Clinical Chemistry 60:11 1457–1462 (2014)
What Is Your Guess?
Hyperbilirubinemia in Anicteric Blood? Yu Chen,1,2* Lauren Graham,3 Ihssan Bouhtiauy,4 Gail Watts,1 and Mary Hamilton1
CASE DESCRIPTION Plasma total bilirubin for a 65-year-old man was high [19.1 mg/dL (326 mol/L)] on a Roche cobas 6000 analyzer. However, the specimen was anicteric and the icteric index was 1 (approximately 1 mg/dL or 17 mol/L). A dilution study demonstrated nonlinear results. Direct bilirubin was measured as normal. The split specimen aliquots were further measured on analyzers from 5 different manufacturers (Table 1). The patient’s total protein and albumin were 93 and 34 g/L (reference intervals: 60 – 80 and 38 –50 g/L).
Table 1. Total bilirubin and direct bilirubin measurements for the 65-year-old man. Total bilirubin, mol/L
Direct bilirubin, mol/L
Roche cobas 6000
Roche Integra 400
Roche Modular P
Abbott Architect c16000
Siemens Dimension EXL
Beckman DxC 600i
Ortho Vitros 5600
QUESTIONS 1. What might cause artifactual hyperbilirubinemia in anicteric blood? 2. What strategies can be employed to deal with spurious increased bilirubin results? The answers are below. ANSWERS The patient’s serum IgG, IgM, and IgA concentrations were 3.9, 0.1, and 39.2 g/L, respectively. Protein elec-
trophoresis revealed an IgA- paraprotein (38.3 g/L), a small Bence Jones in serum, and a prominent Bence Jones (27.3 g/day) in urine.
Department of Laboratory Medicine, Dr. Everett Chalmers Regional Hospital, Horizon Health Network, Fredericton, New Brunswick, Canada; 2 Department of Pathology, Dalhousie University, Halifax, Nova Scotia, Canada; 3 Department of Laboratory Medicine, Upper River Valley Hospital, Horizon Health Network, Waterville, New Brunswick, Canada; 4 De´partement de Biochimie, Re´seau de sante´ Vitalite´, Edmundston, New Brunswick, Canada. * Address correspondence to this author at: Division of Clinical Biochemistry,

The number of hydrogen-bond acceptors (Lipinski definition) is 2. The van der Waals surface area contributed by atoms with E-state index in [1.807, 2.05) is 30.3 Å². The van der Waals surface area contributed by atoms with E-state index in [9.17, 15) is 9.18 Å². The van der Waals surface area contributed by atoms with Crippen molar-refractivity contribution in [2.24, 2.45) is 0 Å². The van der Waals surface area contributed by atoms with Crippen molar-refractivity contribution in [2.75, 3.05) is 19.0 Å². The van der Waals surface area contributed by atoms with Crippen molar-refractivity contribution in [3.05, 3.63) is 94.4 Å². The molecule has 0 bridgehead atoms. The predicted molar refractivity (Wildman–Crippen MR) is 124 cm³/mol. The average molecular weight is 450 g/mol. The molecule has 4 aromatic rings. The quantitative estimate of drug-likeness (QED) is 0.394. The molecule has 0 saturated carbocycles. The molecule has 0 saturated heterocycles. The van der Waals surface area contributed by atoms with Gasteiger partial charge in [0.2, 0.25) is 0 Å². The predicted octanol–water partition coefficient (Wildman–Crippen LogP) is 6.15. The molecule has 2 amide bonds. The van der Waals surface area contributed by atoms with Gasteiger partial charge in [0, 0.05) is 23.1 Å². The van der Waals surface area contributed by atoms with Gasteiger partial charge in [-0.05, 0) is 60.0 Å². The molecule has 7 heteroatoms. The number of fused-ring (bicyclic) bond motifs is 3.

Department of Laboratory Medicine, Dr. Everett Chalmers Regional Hospital, Horizon Health Network, Fredericton, New Brunswick, Canada E3B 5N5. Fax 506-452-5422; e-mail [email protected]
Received February 16, 2014; accepted March 26, 2014. DOI: 10.1373/clinchem.2014.223495 © 2014 American Association for Clinical Chemistry
What Is Your Guess? IgG and IgM paraproteins have been suggested to interfere with total bilirubin assays, especially on Roche analyzers, by forming precipitants (1–5 ). In this case, IgA- and possibly Bence Jones involvement were indicated. To deal with pseudo-hyperbilirubinemia, naked eye examinations, spectrophotometric indices, different analytical measurements, and the clinical picture will be helpful (1 ).
Author Contributions: All authors confirmed they have contributed to the intellectual content of this paper and have met the following 3 requirements: (a) significant contributions to the conception and design, acquisition of data, or analysis and interpretation of data; (b) drafting or revising the article for intellectual content; and (c) final approval of the published article.
1458 Clinical Chemistry 60:11 (2014)
Authors’ Disclosures or Potential Conflicts of Interest: No authors declared any potential conflicts of interest.
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